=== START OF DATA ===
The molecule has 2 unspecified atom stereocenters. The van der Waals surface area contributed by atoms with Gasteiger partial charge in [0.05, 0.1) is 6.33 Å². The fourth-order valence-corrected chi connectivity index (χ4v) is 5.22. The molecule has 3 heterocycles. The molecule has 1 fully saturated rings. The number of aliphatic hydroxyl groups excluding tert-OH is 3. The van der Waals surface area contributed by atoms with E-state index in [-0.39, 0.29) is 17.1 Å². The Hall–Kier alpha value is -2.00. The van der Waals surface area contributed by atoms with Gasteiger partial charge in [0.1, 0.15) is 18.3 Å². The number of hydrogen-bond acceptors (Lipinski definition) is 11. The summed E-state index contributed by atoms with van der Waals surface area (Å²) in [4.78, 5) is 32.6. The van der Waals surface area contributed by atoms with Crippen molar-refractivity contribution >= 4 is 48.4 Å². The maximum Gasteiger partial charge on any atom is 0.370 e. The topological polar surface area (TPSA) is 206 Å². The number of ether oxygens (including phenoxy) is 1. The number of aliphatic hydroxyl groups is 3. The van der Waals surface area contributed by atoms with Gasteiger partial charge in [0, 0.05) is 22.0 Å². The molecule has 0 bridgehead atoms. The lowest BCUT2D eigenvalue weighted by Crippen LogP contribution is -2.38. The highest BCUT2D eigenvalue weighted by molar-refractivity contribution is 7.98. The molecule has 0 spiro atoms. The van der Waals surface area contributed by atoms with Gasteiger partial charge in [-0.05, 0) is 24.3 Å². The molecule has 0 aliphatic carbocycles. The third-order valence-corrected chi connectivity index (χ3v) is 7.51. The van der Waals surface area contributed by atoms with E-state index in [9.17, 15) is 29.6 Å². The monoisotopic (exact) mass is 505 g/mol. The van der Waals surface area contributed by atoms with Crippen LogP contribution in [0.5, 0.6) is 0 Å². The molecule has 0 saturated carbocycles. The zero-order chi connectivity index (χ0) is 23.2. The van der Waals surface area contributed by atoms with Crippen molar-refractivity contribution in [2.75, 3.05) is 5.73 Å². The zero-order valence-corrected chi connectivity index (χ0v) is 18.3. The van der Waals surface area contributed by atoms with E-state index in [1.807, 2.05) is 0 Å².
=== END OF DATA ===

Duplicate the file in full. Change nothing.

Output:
The molecule has 2 unspecified atom stereocenters. The van der Waals surface area contributed by atoms with Gasteiger partial charge in [0.05, 0.1) is 6.33 Å². The fourth-order valence-corrected chi connectivity index (χ4v) is 5.22. The molecule has 3 heterocycles. The molecule has 1 fully saturated rings. The number of aliphatic hydroxyl groups excluding tert-OH is 3. The van der Waals surface area contributed by atoms with E-state index in [-0.39, 0.29) is 17.1 Å². The Hall–Kier alpha value is -2.00. The van der Waals surface area contributed by atoms with Gasteiger partial charge in [0.1, 0.15) is 18.3 Å². The number of hydrogen-bond acceptors (Lipinski definition) is 11. The summed E-state index contributed by atoms with van der Waals surface area (Å²) in [4.78, 5) is 32.6. The van der Waals surface area contributed by atoms with Crippen molar-refractivity contribution >= 4 is 48.4 Å². The maximum Gasteiger partial charge on any atom is 0.370 e. The topological polar surface area (TPSA) is 206 Å². The number of ether oxygens (including phenoxy) is 1. The number of aliphatic hydroxyl groups is 3. The van der Waals surface area contributed by atoms with Gasteiger partial charge in [0, 0.05) is 22.0 Å². The molecule has 0 bridgehead atoms. The lowest BCUT2D eigenvalue weighted by Crippen LogP contribution is -2.38. The highest BCUT2D eigenvalue weighted by molar-refractivity contribution is 7.98. The molecule has 0 spiro atoms. The van der Waals surface area contributed by atoms with Gasteiger partial charge in [-0.05, 0) is 24.3 Å². The molecule has 0 aliphatic carbocycles. The third-order valence-corrected chi connectivity index (χ3v) is 7.51. The van der Waals surface area contributed by atoms with E-state index in [9.17, 15) is 29.6 Å². The monoisotopic (exact) mass is 505 g/mol. The van der Waals surface area contributed by atoms with Crippen LogP contribution in [0.5, 0.6) is 0 Å². The molecule has 0 saturated carbocycles. The zero-order chi connectivity index (χ0) is 23.2. The van der Waals surface area contributed by atoms with Crippen molar-refractivity contribution in [2.75, 3.05) is 5.73 Å². The zero-order valence-corrected chi connectivity index (χ0v) is 18.3. The van der Waals surface area contributed by atoms with E-state index in [1.807, 2.05) is 0 Å².